The enduring pull of Shropshire

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We return frequently to the Shropshire hills, and more to the Long Mynd than any other: 35 miles by road, a journey generally hassle-free, giving the feeling of proper hill country made accessible. The height might be unspectacular, but the complexity of the terrain and the propensity for ground-hugging mists, particularly in autumn, makes for some interesting outings. You can lose yourself in more ways than one.

45530185107941__405x720-argb_88881818675229The valleys (hollows), which cut into the hills, provide a variety of ways to reach the plateau; and indeed a variety of options for returning by a different route. “Plateau” shouldn’t be taken as meaning table-top flat; there’s plenty of undulation – some of it subtle, some less so. Many of the hollows carry a stream (although ‘brook’ seems to be favoured locally), often fed by springs, some of which are marked on the OS 1:25000 maps. Reduced to little more than a trickle at times, they can be difficult to cross at others – it is proper hill country!

For a time – an all too brief time each summer – there is the possibility of spotting a hobby, most likely in pursuit of a dragonfly; a still better chance of catching a fleeting glimpse of a merlin on the move. The merlins seem to have moved on, as indeed do the peregrines, although the latter were apparently sighted hunting over the hollows until a couple of weeks ago. The kestrel and buzzards seem to be ‘stayers’ though; and it’s no longer a surprise to spot a nonchalant, drifting kite. Not that raptors exactly have things all their own way: ravens go about their business without apparently feeling the need for a by your leave; ravens can probably take care of themselves.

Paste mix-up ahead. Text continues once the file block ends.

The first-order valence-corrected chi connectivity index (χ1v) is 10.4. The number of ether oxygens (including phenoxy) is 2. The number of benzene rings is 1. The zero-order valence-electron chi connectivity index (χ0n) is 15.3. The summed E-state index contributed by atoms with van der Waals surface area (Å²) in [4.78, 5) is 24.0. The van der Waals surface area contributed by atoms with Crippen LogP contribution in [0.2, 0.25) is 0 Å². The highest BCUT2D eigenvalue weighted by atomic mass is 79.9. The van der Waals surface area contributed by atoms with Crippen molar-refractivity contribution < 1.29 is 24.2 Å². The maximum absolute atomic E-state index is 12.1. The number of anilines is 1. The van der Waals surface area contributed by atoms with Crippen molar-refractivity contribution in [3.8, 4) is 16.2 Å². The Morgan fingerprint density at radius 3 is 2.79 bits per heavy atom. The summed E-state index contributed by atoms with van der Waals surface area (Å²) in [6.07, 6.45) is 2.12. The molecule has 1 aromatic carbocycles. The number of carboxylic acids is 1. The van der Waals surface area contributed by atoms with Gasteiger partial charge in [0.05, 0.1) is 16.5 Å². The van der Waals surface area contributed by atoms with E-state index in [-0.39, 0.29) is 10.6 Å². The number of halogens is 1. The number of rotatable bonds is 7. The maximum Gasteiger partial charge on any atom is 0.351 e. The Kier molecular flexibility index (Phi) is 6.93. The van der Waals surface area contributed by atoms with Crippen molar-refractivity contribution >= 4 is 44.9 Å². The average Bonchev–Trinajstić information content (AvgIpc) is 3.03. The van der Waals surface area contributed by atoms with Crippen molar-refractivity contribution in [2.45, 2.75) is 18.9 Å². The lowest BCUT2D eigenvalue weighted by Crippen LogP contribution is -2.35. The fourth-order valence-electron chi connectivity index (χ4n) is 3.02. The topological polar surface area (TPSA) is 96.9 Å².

Spotted for the first time last weekend, a respectably sized flock of golden plover – wheeling and diving over the moorland, dropping down into the heather, taking to the air again en-masse, endlessly repeating. They could be new arrivals – the UK population swells anything up to tenfold over the winter.

Winter will mean more layers: down jackets stuffed into the pack for rest stops; hats, gloves, thicker socks. All of those out-of-the-wind crannies will come in handy; just as long as we can remember where they are.

Pictures above: [Top]: Mist and watery sunshine – Long Mynd; [Above left]: Walkers descending into Light Spout Hollow, Long Mynd

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Light spout waterfall, reduced to a trickle following an extended spell of dry weather

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Detail from Routebuddy OSGB 217 – The Long Mynd & Wenlock Edge (1:25000) – showing a number of springs feeding the brook in Ashes Hollow

From the vaults: Navigation techniques… (17/08/2011)

These are many, varied, and the subject of articles, skills courses, even entire books. There’s one I used to adopt on occasions which, since I abandoned it myself, seems to have fallen completely into disuse. 

In simple terms, the strategy was to become slightly lost by virtue of neglecting to consult the map. This was followed by a period of denial, during which it was still considered unnecessary to refer to the map on the basis that it was only a matter of time before I recognised some prominent landmark. Phase three involved accepting that I didn’t have a clue where I was but my own inner compass would somehow prevail over the unfamiliar terrain*.
The final part involved a pathetic figure, nervously unfolding a OS Explorer or Landranger, praying to the god of the hills that he hadn’t actually walked off the edge of its coverage.
As I said, it’s a technique I no longer use. Anyone who’s tried it will understand the reasons for that; my advice to anyone who hasn’t is that it’s probably best avoided in favour of the more conventional approaches to navigation.
* There was no body of evidence to support this proposition, but… well, you know how it is with men.